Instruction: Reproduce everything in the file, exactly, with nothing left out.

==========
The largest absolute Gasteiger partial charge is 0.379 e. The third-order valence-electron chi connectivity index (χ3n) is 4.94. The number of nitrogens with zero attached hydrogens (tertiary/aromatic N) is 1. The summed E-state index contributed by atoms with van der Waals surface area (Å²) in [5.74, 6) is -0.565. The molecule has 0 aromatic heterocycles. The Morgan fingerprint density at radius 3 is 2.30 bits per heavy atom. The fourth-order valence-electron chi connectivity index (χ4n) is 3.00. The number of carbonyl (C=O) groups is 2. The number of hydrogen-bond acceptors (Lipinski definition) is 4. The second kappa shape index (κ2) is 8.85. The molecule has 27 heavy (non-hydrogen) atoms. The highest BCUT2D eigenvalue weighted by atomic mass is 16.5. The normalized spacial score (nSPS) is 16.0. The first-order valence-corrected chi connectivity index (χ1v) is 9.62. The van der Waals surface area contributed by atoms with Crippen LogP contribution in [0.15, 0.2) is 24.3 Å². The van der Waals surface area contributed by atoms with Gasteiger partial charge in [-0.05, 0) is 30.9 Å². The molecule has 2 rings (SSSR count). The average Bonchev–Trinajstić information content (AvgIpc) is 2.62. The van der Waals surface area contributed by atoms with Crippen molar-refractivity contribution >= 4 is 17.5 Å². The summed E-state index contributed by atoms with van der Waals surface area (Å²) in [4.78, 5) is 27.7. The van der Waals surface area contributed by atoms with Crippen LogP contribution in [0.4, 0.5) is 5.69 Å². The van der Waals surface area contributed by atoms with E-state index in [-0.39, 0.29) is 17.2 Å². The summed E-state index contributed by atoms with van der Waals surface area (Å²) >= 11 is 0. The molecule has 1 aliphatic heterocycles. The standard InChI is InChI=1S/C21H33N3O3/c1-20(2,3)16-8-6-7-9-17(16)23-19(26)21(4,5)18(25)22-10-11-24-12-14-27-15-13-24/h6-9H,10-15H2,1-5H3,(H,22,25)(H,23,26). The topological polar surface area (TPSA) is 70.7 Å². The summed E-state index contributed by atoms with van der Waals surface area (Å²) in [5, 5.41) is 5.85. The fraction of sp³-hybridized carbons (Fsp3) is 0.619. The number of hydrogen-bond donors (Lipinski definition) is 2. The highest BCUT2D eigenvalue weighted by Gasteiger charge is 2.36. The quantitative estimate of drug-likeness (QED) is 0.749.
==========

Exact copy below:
The largest absolute Gasteiger partial charge is 0.379 e. The third-order valence-electron chi connectivity index (χ3n) is 4.94. The number of nitrogens with zero attached hydrogens (tertiary/aromatic N) is 1. The summed E-state index contributed by atoms with van der Waals surface area (Å²) in [5.74, 6) is -0.565. The molecule has 0 aromatic heterocycles. The Morgan fingerprint density at radius 3 is 2.30 bits per heavy atom. The fourth-order valence-electron chi connectivity index (χ4n) is 3.00. The number of carbonyl (C=O) groups is 2. The number of hydrogen-bond acceptors (Lipinski definition) is 4. The second kappa shape index (κ2) is 8.85. The molecule has 27 heavy (non-hydrogen) atoms. The highest BCUT2D eigenvalue weighted by atomic mass is 16.5. The normalized spacial score (nSPS) is 16.0. The first-order valence-corrected chi connectivity index (χ1v) is 9.62. The van der Waals surface area contributed by atoms with Crippen LogP contribution in [0.15, 0.2) is 24.3 Å². The van der Waals surface area contributed by atoms with Gasteiger partial charge in [-0.05, 0) is 30.9 Å². The molecule has 2 rings (SSSR count). The average Bonchev–Trinajstić information content (AvgIpc) is 2.62. The van der Waals surface area contributed by atoms with Crippen molar-refractivity contribution >= 4 is 17.5 Å². The summed E-state index contributed by atoms with van der Waals surface area (Å²) in [4.78, 5) is 27.7. The van der Waals surface area contributed by atoms with Crippen LogP contribution in [0.4, 0.5) is 5.69 Å². The van der Waals surface area contributed by atoms with E-state index in [-0.39, 0.29) is 17.2 Å². The summed E-state index contributed by atoms with van der Waals surface area (Å²) >= 11 is 0. The molecule has 1 aliphatic heterocycles. The standard InChI is InChI=1S/C21H33N3O3/c1-20(2,3)16-8-6-7-9-17(16)23-19(26)21(4,5)18(25)22-10-11-24-12-14-27-15-13-24/h6-9H,10-15H2,1-5H3,(H,22,25)(H,23,26). The topological polar surface area (TPSA) is 70.7 Å². The summed E-state index contributed by atoms with van der Waals surface area (Å²) in [5, 5.41) is 5.85. The fraction of sp³-hybridized carbons (Fsp3) is 0.619. The number of hydrogen-bond donors (Lipinski definition) is 2. The highest BCUT2D eigenvalue weighted by Gasteiger charge is 2.36. The quantitative estimate of drug-likeness (QED) is 0.749.